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Title: Influence of Tumor Thrombus Location on the Outcome of External-beam Radiation Therapy in Advanced Hepatocellular Carcinoma With Macrovascular Invasion

Abstract

Purpose: The present study evaluates the influence of portal vein (PV) vs. inferior vena cava (IVC) tumor thrombosis sites on the effectiveness of external-beam radiation therapy (EBRT) in advanced hepatocellular carcinoma (HCC) with macrovascular invasion. Methods and Materials: We retrospectively reviewed 181 HCC patients with PV and/or IVC tumor thrombi who were referred for EBRT at our institution between 2000 and 2009. EBRT was designed to focus on the tumor thrombi with or without primary intrahepatic tumors to deliver a median total conventional dose of 50 Gy (range, 30-60 Gy). Predictors of survival were identified using univariate and multivariate analyses. Results: The median survival was 10.2, 7.4, 17.4, and 8.5 months for patients with PV branch, PV trunk, IVC, and PV plus IVC tumor thrombosis, respectively. Unfavorable pretreatment predictors were associated by multivariate analysis with lower albumin and higher {alpha}-fetoprotein levels, poorer Child-Pugh liver function classification, multiple intrahepatic foci, lymph node metastases, thrombus location, less chance to receive post-EBRT transarterial chemoembolization (TACE) and the two-dimensional EBRT technique. In comparison to patients with PV tumor thrombosis, patients with IVC thrombi had a higher occurrence of solitary intrahepatic lesions (p = 0.027), well-controlled intrahepatic tumors (p < 0.001), and a better responsemore » to EBRT (p < 0.001), and they were more likely to receive post-EBRT TACE (p = 0.033). Conclusions: In HCC, patients with IVC thrombus treated with EBRT had a better response rate and longer survival than those with PV thrombus.« less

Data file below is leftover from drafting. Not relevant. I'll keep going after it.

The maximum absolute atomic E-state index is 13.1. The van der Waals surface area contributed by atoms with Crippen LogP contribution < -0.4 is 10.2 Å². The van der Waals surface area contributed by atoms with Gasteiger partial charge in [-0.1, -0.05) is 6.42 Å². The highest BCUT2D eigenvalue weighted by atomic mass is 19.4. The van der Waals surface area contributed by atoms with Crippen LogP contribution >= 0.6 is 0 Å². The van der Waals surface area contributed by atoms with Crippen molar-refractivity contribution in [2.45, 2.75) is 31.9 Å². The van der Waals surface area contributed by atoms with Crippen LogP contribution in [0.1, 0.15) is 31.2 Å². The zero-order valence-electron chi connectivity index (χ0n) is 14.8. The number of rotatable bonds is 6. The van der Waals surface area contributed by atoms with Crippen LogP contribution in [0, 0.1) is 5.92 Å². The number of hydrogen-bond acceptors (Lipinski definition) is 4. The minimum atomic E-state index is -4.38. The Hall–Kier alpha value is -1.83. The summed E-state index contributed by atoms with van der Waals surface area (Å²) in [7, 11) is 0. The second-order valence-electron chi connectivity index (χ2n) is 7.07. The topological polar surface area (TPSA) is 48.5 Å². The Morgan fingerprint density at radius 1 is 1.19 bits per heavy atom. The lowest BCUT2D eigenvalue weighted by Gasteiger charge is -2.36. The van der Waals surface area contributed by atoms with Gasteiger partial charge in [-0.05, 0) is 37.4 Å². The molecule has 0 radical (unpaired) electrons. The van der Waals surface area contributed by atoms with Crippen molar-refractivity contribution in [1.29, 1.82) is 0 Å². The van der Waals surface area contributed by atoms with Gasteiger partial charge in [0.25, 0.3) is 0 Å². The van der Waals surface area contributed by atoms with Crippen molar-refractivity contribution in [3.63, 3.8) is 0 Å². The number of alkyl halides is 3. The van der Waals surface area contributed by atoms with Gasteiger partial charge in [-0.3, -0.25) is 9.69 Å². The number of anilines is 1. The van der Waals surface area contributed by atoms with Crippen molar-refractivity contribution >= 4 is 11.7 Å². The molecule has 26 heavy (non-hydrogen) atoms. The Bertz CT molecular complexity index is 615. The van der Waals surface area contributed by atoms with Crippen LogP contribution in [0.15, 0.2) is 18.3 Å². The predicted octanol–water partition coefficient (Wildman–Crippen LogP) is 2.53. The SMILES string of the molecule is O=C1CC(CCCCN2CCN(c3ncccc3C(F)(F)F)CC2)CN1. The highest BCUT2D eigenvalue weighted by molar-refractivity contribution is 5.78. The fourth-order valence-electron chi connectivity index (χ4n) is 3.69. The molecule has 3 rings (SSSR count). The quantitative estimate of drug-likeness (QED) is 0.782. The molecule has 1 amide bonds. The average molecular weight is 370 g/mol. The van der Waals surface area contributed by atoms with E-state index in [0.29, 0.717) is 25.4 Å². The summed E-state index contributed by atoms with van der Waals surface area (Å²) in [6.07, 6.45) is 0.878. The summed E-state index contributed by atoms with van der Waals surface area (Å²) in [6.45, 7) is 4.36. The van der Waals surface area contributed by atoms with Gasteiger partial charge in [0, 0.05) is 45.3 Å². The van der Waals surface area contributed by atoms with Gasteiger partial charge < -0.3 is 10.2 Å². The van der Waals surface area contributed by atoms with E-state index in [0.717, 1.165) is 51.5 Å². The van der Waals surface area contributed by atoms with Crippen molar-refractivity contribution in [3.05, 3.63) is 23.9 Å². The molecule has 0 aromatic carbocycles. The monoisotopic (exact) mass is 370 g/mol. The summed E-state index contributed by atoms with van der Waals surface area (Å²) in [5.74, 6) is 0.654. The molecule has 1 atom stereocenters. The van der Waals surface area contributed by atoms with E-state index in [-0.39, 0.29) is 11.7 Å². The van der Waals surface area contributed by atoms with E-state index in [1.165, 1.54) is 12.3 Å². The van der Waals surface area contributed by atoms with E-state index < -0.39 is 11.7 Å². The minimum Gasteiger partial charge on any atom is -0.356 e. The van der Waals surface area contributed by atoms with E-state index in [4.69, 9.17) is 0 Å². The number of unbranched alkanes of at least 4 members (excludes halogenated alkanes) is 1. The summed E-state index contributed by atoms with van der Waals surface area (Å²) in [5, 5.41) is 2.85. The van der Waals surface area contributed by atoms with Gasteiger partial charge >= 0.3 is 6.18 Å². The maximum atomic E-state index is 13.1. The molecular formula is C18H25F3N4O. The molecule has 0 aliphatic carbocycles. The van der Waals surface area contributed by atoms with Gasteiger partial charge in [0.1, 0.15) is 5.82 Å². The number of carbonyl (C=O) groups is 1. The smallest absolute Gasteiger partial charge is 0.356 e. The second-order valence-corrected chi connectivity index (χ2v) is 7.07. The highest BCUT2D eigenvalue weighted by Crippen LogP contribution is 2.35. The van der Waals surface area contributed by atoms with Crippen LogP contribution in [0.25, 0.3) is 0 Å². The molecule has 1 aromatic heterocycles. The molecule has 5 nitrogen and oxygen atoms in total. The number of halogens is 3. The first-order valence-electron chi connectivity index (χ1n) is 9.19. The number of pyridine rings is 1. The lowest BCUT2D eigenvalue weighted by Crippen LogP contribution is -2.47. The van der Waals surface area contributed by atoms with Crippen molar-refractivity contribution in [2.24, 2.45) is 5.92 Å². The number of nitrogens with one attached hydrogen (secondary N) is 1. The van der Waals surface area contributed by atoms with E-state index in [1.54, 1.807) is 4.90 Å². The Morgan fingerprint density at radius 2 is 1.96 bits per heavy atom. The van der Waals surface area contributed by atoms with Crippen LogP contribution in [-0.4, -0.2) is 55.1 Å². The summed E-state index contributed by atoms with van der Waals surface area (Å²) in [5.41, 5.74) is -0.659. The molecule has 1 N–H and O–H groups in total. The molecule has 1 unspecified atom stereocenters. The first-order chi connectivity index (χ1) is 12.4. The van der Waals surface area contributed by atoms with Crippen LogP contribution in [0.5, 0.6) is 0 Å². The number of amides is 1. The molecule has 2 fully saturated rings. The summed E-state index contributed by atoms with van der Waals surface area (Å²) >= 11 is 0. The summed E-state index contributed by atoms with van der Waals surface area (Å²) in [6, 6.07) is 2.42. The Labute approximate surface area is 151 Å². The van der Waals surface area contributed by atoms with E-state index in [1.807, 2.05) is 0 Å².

Authors:
 [1];  [1];  [1]; ;  [2];  [3]
  1. Department of Radiation Oncology, Zhongshan Hospital, Fudan University, Shanghai 200032 (China)
  2. Liver Cancer Institute, Zhongshan Hospital, Fudan University, Shanghai 200032 (China)
  3. Department of Radiology, Zhongshan Hospital, Fudan University, Shanghai 200032 (China)